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Copyright © 2020 Josephine C. Townsend, PLLC | Criminal Law Attorney - Washington - Oregon | All Rights Reserved
THIS WEBSITE DESIGNED BY:
We are proudly licensed and serving sex crime & criminal defense clients in both Washington, and Oregon, including in Vancouver , Amboy, Brush Prairie, Battleground, Camas, Hazel Dell, Hockinson, La Center, Kalama, Kelso, Longview, Orchards, Ridgefield, Washougal, Yacolt, Portland, Gresham, Troutdale, Beaverton, Tualatin, Clackamas, Forest Grove and all surrounding areas.
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JOSEPHINE C. TOWNSEND Attorney at Law PLLC
VETERAN’S ADMINISTRATION ACCREDITED/REGISTERED VETERAN’S ADMINISTRATION CLAIMS REPRESENTATIVE
REGISTERED VA CLAIMS REP
Resolving Disputes Without “Going to War”.
Collaborating with Clients to Make a Difference
Hours Mon - Fri Sat & Sun 9:00am-5:00pm Closed
Josephine Townsend, PLLC 211 E. 11th Street, Suite 104 Vancouver, WA 98660 Phone: 360-694-7601 Fax: 360-694-7602
Our Location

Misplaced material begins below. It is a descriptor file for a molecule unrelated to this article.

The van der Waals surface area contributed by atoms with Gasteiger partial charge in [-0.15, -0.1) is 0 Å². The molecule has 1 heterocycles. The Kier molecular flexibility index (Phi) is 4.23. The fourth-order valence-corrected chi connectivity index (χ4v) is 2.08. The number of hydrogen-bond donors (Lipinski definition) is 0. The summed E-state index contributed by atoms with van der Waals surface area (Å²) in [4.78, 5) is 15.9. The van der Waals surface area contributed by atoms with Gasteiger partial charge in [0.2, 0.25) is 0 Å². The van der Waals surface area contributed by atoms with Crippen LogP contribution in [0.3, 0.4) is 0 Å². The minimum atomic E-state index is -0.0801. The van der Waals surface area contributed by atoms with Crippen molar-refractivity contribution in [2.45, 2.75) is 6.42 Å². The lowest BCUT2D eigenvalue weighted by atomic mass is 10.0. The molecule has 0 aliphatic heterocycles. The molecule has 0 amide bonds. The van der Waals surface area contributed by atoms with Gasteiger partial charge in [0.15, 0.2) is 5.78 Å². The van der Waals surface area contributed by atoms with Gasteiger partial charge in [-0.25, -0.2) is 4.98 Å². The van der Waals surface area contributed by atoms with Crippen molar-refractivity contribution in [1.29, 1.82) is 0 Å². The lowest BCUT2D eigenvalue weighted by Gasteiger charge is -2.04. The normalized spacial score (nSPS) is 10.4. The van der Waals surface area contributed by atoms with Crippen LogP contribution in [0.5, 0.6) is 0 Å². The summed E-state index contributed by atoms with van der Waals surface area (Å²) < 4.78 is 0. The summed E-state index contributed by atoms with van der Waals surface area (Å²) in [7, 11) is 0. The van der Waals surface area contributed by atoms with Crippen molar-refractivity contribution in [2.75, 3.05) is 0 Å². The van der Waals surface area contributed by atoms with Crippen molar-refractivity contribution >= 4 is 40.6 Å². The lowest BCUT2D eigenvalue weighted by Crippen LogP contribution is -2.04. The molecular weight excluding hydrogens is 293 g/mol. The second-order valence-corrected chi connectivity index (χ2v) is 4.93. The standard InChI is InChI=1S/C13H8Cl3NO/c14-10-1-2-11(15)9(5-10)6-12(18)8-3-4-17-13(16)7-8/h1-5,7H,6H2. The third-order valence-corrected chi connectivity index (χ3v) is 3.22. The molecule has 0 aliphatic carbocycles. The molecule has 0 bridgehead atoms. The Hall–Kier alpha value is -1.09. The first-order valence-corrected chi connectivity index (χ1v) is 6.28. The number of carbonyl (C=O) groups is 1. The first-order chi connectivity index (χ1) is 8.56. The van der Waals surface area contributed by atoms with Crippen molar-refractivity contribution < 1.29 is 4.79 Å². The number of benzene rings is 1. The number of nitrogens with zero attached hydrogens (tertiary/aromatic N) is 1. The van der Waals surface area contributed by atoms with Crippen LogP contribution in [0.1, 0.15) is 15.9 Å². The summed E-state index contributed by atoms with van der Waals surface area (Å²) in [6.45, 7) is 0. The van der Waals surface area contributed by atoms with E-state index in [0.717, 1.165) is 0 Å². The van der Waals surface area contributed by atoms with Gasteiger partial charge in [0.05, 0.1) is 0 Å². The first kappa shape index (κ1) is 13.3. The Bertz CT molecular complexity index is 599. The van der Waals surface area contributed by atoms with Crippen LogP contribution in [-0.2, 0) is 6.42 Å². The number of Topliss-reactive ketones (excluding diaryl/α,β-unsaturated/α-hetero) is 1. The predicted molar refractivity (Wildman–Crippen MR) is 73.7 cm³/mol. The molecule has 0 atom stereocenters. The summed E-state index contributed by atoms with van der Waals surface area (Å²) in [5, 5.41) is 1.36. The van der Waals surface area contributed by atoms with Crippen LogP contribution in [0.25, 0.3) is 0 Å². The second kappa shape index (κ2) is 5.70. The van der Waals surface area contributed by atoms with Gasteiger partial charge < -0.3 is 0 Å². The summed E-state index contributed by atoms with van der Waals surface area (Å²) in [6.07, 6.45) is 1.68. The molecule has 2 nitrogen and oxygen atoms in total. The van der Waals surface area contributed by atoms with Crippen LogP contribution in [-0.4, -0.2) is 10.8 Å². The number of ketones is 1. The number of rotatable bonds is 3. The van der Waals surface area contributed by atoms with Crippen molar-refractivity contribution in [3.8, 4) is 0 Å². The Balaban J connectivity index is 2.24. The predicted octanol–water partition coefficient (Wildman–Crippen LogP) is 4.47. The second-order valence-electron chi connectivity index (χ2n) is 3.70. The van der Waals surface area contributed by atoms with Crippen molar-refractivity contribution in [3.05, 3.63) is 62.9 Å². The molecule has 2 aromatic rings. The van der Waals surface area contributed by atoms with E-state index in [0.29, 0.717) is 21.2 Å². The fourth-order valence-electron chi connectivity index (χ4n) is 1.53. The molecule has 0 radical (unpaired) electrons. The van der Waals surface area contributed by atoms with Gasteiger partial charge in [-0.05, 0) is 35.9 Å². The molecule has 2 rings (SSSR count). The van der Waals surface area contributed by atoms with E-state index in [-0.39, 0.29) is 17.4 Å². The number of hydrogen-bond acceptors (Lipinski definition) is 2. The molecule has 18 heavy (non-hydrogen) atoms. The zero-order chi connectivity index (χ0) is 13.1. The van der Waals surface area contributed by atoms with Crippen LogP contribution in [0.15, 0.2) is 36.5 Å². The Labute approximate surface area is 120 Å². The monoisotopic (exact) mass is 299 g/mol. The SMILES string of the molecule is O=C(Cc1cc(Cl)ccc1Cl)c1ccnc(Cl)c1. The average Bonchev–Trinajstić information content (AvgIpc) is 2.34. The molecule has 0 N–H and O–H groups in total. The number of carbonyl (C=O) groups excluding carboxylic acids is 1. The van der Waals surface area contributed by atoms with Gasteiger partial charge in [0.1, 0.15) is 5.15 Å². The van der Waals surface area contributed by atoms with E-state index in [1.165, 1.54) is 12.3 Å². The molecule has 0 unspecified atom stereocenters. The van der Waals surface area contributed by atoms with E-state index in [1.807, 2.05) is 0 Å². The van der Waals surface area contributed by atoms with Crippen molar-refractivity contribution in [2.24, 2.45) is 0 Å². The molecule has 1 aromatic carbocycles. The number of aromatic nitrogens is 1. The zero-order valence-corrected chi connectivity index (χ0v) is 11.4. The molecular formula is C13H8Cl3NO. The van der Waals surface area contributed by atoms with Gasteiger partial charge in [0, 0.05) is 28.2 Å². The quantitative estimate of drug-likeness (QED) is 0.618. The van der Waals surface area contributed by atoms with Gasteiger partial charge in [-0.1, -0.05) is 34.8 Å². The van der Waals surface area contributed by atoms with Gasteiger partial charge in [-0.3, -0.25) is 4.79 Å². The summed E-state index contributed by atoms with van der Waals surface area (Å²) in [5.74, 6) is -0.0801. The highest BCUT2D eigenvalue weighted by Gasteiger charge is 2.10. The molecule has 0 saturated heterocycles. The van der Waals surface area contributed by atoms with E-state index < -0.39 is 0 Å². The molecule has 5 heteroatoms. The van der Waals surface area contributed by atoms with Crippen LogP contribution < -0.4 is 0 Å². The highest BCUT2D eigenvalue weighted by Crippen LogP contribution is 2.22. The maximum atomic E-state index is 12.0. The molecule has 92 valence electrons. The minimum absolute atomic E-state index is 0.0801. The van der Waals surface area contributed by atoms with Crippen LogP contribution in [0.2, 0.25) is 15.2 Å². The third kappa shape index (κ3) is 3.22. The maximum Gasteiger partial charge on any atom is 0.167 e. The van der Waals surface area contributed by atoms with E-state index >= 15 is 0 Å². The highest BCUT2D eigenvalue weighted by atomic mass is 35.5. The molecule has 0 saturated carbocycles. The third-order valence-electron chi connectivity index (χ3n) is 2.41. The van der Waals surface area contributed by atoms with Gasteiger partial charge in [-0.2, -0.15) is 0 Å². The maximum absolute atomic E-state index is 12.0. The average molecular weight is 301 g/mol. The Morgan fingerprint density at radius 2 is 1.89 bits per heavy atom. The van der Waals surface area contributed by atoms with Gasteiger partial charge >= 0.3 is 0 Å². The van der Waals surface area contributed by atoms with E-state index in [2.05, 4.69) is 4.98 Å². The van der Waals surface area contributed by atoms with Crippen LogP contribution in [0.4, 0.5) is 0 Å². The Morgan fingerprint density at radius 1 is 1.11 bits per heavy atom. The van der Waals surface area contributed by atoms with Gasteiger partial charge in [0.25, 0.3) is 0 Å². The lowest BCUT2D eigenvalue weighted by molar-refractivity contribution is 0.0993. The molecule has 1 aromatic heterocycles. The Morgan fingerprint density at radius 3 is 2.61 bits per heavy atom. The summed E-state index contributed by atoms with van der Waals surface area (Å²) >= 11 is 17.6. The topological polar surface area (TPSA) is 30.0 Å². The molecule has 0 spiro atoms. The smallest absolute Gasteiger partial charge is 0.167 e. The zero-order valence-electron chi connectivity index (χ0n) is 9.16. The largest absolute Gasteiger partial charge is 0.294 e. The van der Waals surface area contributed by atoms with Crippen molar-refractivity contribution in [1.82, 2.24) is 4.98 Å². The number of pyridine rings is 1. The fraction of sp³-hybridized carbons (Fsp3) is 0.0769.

MEDIATION / ARBITRATION Trained and Experienced Mediator and Arbitrator Since 1996 Mediation / arbitration is an alternate process to resolve a dispute that utilizes mediation and arbitration in an attempt to resolve a legal issue without having to go to court. Mediation-arbitration is a voluntary process, which means that both parties need to agree to take part in this process. You can’t be made to take part in, or forced to agree on the issues at hand, but, if you don’t reach agreement, the arbitrator decides for you. Mediation can be utilized to resolve: Civil Torts Employment Law Landlord/Tenant disputes Personal Injury When you need confidential, experienced service, give us a call. We have conference room availability and rates that you can afford First stage First, the parties involved meet with a mediator. A mediator is a person experienced in helping reach an agreement on your issues, but without taking sides. They help you and the other party involved during negotiations to try and reach an agreement. Mediators do not make decisions for you, and don’t force you or your the other party to agree. They help you communicate with the other party and see both sides of the situation. The ultimate goal is to help both of you compromise and reach agreement on the issues. Second stage If you can't reach an agreement with the help of your mediator, you then work with an arbitrator. An arbitrator is someone trained in the law. Many arbitrators actually are attorneys. If you and the other party cannot agree, your arbitrator will then decide your issues. You and the other party decide if the mediator and arbitrator are the same person, or different people. You need independent legal counsel to agree to the process of mediation - arbitration. Your attorney won’t be required to go to mediation or arbitration with you. They can advise you on: How the law applies to your situation Your mediation-arbitration agreement How an agreement changes your rights The Difference between Arbitration and Mediation Although mediation and arbitration ultimately have the same goal in mind, an equitable resolution of the issues involved, there are major differences that both parties must understand first. The main difference is that with arbitration the arbitrator hears the evidence and then makes a decision. Arbitration is similar to the court process, as there is still testimony and evidence much like in a trial, but generally it is less formal. With mediation, the process is a negotiation with the help of an unbiased third party. There is no resolution unless all parties are in full agreement. Mediators don’t issue orders, assign blame, or make final determinations. Mediators instead help the individual parties reach an amicable agreement by helping with the communication, gathering pertinent information, and presenting options. Although procedures in mediation can vary, the individuals generally meet with the mediator to explain their sides of the dispute. The mediator will then frequently meet with both parties individually. The mediator has a discussion with each party regarding the dispute, and explores possible ways to get to a resolution. It’s not unusual for a mediator to go from one side to the other several times. The ultimate goal continues to be on the individual parties as they work towards a solution that is beneficial to both parties. The majority of issues are resolved successfully and the parties will generally then enter into an agreement in written form. Most individuals report a greater satisfaction level with mediation than arbitration or even other legal processes because there is a level of control regarding the result, and they are more of a part of the ultimate resolution. On the other hand, arbitration tends to be a more formal process. An arbitrator can be a retired judge, a senior attorney or a professional like an accountant or even an engineer. Both parties are presented with a chance to make their cases to the arbitrator. Similar to a regular court proceeding, attorneys can question witnesses. There are gemerally little or no out-of-court negotiations. The arbitrator has the authority to render a binding decision that both parties have to honor and the decision is enforceable in the courts and the courts of 142 countries.